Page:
– Better handling than conventional trailer.
– Over all length of trailer and truck combo is shorter for the same trailer length.
– The raised gooseneck section allows for a large storage area designed underneath the raised part of the floor.
– Higher profile than conventional trailer
– Fifth wheel hitch limits use of truck bed.
– Split level floor plan
– Can’t be towed by cars or vans
Size: 21 to 40 feet.
Cost: Prices range from $12,800 to $97,000, with an average retail value of $23,790.
Conventional Travel Trailers
Typically, the conventional travel trailer, also called travel trailer, ranges from 15 to 35 feet in length and is towed by means of a bumper or frame-mounted hitch attached to the rear of a towing vehicle.
– Single level floor plan which is desirable to many RVers.
– Lower profile than fifth wheel trailers.
– If towed by pickup allows use of truck box.
– Can be towed by a car or van.
– The larger the trailer, the more sway and handling becomes a problem.
– Somewhat more difficult to hitch than fifth wheel type trailers.
Size: 12 to 35 feet.
Cost: Prices range from $9,500 to $63,000, with an average retail value of $14,700.
Pop Up Trailers
Pop-up trailers also called camping trailers or tent trailers have collapsible walls made of canvas or fiberglass. Today’s models provide many of the amenities found in other RVs. Galleys provide sinks, multi-burner stoves, and both ice boxes or refrigerators. Holding tanks are sometimes available but are usually small. Sleeping facilities can accommodate up to eight people.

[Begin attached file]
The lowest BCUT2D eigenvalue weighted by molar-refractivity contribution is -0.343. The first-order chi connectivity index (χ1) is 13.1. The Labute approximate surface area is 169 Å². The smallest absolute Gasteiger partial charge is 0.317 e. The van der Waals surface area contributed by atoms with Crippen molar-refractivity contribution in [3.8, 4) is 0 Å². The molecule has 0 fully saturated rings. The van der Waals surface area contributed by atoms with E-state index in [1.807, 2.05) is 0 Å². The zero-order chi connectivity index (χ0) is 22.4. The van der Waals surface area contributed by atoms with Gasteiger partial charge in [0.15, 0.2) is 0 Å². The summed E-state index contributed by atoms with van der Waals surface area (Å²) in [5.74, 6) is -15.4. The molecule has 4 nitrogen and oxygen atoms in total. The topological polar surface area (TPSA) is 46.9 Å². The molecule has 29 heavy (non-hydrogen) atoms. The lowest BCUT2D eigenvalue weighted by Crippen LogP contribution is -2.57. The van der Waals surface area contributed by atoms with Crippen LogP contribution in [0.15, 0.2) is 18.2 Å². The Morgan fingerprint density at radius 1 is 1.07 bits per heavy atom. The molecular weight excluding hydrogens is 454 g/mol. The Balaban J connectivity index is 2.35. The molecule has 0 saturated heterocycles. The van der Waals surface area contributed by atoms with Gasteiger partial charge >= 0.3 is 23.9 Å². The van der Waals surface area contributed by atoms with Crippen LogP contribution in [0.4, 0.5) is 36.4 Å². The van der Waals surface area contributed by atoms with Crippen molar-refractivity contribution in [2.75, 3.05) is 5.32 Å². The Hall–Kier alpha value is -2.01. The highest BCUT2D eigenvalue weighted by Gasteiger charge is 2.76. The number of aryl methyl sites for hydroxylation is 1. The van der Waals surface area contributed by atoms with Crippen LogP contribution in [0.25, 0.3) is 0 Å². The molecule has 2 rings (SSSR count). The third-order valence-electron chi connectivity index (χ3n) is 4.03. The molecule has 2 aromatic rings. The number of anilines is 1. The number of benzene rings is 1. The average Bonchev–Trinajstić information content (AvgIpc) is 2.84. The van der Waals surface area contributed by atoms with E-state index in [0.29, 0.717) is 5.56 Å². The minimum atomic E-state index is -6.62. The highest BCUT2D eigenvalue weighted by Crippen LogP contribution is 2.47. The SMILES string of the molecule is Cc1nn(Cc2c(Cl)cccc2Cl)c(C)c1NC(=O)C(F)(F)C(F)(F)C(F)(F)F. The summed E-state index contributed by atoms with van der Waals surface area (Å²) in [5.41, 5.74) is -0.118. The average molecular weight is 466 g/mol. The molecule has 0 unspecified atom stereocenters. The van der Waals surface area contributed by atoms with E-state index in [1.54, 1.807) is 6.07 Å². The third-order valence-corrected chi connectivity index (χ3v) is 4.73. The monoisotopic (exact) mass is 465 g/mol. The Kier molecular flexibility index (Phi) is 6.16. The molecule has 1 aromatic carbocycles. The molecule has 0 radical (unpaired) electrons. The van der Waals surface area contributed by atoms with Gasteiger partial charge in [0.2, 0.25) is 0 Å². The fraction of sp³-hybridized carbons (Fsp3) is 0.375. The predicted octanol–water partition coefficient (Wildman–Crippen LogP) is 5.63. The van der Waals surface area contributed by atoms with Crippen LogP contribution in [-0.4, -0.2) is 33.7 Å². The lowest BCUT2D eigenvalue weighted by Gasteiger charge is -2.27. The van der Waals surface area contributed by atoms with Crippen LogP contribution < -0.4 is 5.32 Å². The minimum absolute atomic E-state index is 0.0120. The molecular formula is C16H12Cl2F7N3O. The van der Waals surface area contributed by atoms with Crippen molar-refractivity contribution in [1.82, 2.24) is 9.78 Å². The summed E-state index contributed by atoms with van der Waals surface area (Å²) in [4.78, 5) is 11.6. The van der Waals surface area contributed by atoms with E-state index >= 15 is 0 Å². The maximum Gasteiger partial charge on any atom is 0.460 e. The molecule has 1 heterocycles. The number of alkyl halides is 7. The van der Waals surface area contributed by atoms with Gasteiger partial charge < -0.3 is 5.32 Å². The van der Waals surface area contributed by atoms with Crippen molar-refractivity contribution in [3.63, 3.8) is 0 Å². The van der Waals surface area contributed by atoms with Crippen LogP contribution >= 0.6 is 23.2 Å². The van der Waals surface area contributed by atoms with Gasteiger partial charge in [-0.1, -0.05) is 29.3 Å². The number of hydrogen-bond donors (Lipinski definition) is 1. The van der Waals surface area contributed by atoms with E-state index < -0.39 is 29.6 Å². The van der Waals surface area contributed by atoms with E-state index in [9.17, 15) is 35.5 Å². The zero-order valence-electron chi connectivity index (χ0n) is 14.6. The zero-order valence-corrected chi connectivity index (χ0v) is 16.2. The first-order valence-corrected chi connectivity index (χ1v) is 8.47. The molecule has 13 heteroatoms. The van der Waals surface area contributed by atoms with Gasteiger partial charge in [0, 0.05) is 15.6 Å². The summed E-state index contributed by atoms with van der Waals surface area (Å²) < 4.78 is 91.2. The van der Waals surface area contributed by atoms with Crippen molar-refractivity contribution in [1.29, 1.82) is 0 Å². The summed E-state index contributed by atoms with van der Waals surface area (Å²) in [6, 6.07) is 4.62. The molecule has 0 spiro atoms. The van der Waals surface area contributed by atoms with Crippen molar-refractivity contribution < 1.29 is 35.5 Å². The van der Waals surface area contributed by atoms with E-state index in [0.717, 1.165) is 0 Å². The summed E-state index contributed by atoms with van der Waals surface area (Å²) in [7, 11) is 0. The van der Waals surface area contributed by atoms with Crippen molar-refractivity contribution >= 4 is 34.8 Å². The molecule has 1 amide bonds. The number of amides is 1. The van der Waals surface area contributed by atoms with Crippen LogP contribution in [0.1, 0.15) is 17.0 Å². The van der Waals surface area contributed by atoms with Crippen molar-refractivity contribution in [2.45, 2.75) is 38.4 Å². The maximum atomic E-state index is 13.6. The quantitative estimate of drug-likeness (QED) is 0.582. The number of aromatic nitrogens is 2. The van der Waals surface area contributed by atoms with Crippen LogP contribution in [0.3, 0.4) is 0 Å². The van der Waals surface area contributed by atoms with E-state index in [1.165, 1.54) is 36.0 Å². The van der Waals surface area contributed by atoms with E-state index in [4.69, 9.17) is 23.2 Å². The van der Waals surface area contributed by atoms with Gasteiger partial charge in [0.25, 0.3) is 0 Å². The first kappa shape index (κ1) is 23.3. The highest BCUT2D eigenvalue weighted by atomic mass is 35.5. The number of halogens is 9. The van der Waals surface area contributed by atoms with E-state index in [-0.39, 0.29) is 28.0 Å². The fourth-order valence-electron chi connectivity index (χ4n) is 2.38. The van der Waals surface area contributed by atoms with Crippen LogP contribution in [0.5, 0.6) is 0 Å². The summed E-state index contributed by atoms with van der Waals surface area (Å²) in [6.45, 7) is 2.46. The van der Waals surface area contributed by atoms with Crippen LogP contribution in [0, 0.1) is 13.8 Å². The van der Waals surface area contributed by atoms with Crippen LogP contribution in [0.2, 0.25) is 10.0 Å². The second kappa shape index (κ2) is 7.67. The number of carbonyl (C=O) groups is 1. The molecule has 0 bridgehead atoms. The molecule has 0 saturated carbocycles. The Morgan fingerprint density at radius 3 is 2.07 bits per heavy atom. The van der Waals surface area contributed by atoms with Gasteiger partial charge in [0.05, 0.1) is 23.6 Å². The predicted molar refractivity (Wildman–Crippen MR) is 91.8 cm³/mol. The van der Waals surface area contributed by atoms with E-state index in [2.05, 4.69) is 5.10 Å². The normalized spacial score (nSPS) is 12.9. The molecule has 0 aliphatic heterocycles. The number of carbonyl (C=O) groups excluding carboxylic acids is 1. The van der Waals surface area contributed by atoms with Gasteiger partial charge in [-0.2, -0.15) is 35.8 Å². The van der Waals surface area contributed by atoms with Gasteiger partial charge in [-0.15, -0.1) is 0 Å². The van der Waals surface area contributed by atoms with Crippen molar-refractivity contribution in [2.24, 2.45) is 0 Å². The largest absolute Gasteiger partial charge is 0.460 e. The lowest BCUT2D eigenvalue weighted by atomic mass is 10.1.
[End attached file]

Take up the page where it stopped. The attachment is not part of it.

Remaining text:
These trailers tow as small low profile units but expand into roomy accommodations upon reaching the campsite. Once erected, they can extend to twenty feet in length; depending on the model.
– Low profile and light weight saves on gasoline, provides greater stability when towing, and decreases buffeting by wind and passing vehicles.
– Sleeps up to eight people (depending on model)
– Combines the experience of open-air tent camping with the comforts, conveniences, and weather protection found in other RVs
– Necessity to set up and take down the tent.
– Often require using the bathroom facilities at the RV park or campground although some models do offer a shower and/or bathroom.
– Small holding tanks if any.
Size: 15 to 23 feet (when opened) 8 to 15 feet (when closed)
Cost: Prices range from $3,600 to $11,600. The average retail value of a folding camping trailer is $5,230.
Park Model trailers while technically recreational vehicles are used primarily as destination camping units rather than traveling camping units and are not generally self-contained. When set up, park models are connected to the utilities necessary to operate home-style fixtures and appliances.
While these trailers can look like typical eight-foot-wide RVs, they are normally pulled infrequently, usually to and from an owner’s summer and winter haunts.
Now, with some exceptions, park models are evolving into miniature mobile homes, sometimes 12 feet in width. These units are usually never moved once set up.
Park models are popular with people who return to the same place for the season year after year. Advantages:
– More space than typical RVs and a more home-like feel.
– Home style appliances, fixtures and furniture.
– Lack of mobility.
– Not usually self contained.
Pickup campers, also called slide-on campers or truck campers, are defined as a recreational camping unit designed to be loaded onto, or affixed to, the bed or chassis of a truck. Modern truck campers offer most of the features of larger RVs including slide outs.
– Load on and off a standard pickup truck with relative ease
– Popular among weekend RVers who use their truck for work during the week.
– RVers choose truck campers because they want to tow a boat or other recreational equipment or the relative small size of the unit and 4 wheel drive available on pickups allows them access to remote locations.
– Relatively small size versus cost.
– Small holding tanks.
Size: 18 to 21 feet
Cost: Prices range from $4,500 to $21,900, with an average retail value of $13,380.